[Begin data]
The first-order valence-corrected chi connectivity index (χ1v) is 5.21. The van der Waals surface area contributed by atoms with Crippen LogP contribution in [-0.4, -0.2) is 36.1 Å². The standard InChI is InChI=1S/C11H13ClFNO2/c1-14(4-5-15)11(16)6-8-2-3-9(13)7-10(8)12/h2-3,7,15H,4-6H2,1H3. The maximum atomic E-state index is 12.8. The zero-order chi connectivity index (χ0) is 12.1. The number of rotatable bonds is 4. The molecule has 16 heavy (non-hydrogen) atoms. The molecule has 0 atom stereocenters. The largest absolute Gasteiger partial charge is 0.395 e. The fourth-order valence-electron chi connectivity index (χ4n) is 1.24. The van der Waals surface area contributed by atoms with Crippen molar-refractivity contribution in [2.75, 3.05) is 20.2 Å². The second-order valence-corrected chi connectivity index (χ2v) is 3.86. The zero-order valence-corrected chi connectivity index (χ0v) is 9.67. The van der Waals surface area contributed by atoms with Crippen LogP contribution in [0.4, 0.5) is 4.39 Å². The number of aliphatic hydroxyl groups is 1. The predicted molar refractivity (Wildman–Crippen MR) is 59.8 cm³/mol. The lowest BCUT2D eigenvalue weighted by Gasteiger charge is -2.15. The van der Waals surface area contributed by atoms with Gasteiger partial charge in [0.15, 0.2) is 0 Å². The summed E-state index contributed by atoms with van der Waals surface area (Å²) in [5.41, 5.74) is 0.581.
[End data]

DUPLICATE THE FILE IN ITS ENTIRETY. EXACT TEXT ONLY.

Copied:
The first-order valence-corrected chi connectivity index (χ1v) is 5.21. The van der Waals surface area contributed by atoms with Crippen LogP contribution in [-0.4, -0.2) is 36.1 Å². The standard InChI is InChI=1S/C11H13ClFNO2/c1-14(4-5-15)11(16)6-8-2-3-9(13)7-10(8)12/h2-3,7,15H,4-6H2,1H3. The maximum atomic E-state index is 12.8. The zero-order chi connectivity index (χ0) is 12.1. The number of rotatable bonds is 4. The molecule has 16 heavy (non-hydrogen) atoms. The molecule has 0 atom stereocenters. The largest absolute Gasteiger partial charge is 0.395 e. The fourth-order valence-electron chi connectivity index (χ4n) is 1.24. The van der Waals surface area contributed by atoms with Crippen molar-refractivity contribution in [2.75, 3.05) is 20.2 Å². The second-order valence-corrected chi connectivity index (χ2v) is 3.86. The zero-order valence-corrected chi connectivity index (χ0v) is 9.67. The van der Waals surface area contributed by atoms with Crippen LogP contribution in [0.4, 0.5) is 4.39 Å². The number of aliphatic hydroxyl groups is 1. The predicted molar refractivity (Wildman–Crippen MR) is 59.8 cm³/mol. The lowest BCUT2D eigenvalue weighted by Gasteiger charge is -2.15. The van der Waals surface area contributed by atoms with Gasteiger partial charge in [0.15, 0.2) is 0 Å². The summed E-state index contributed by atoms with van der Waals surface area (Å²) in [5.41, 5.74) is 0.581.